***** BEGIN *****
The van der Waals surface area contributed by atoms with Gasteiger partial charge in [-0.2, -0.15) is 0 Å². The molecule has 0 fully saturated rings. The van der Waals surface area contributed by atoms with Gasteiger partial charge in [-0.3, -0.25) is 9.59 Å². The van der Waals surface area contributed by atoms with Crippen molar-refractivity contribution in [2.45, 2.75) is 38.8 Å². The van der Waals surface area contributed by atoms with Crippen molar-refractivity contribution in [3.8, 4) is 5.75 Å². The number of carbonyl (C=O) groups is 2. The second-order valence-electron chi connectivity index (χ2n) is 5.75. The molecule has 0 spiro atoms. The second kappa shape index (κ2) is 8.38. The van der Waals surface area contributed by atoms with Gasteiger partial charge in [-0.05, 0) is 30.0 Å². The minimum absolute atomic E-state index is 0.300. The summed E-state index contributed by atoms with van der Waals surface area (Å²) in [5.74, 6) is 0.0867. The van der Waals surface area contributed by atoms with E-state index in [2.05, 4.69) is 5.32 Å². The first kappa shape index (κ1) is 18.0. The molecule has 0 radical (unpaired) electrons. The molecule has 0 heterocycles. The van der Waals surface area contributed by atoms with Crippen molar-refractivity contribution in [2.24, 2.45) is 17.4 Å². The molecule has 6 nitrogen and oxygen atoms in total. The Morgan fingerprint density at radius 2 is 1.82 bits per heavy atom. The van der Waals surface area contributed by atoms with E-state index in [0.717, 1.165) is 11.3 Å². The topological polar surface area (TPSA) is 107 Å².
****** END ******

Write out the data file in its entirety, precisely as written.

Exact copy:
The van der Waals surface area contributed by atoms with Gasteiger partial charge in [-0.2, -0.15) is 0 Å². The molecule has 0 fully saturated rings. The van der Waals surface area contributed by atoms with Gasteiger partial charge in [-0.3, -0.25) is 9.59 Å². The van der Waals surface area contributed by atoms with Crippen molar-refractivity contribution in [2.45, 2.75) is 38.8 Å². The van der Waals surface area contributed by atoms with Crippen molar-refractivity contribution in [3.8, 4) is 5.75 Å². The number of carbonyl (C=O) groups is 2. The second-order valence-electron chi connectivity index (χ2n) is 5.75. The molecule has 0 spiro atoms. The second kappa shape index (κ2) is 8.38. The van der Waals surface area contributed by atoms with Gasteiger partial charge in [-0.05, 0) is 30.0 Å². The minimum absolute atomic E-state index is 0.300. The summed E-state index contributed by atoms with van der Waals surface area (Å²) in [5.74, 6) is 0.0867. The van der Waals surface area contributed by atoms with E-state index in [2.05, 4.69) is 5.32 Å². The first kappa shape index (κ1) is 18.0. The molecule has 0 radical (unpaired) electrons. The molecule has 0 heterocycles. The van der Waals surface area contributed by atoms with Crippen molar-refractivity contribution in [2.24, 2.45) is 17.4 Å². The molecule has 6 nitrogen and oxygen atoms in total. The Morgan fingerprint density at radius 2 is 1.82 bits per heavy atom. The van der Waals surface area contributed by atoms with E-state index in [0.717, 1.165) is 11.3 Å². The topological polar surface area (TPSA) is 107 Å².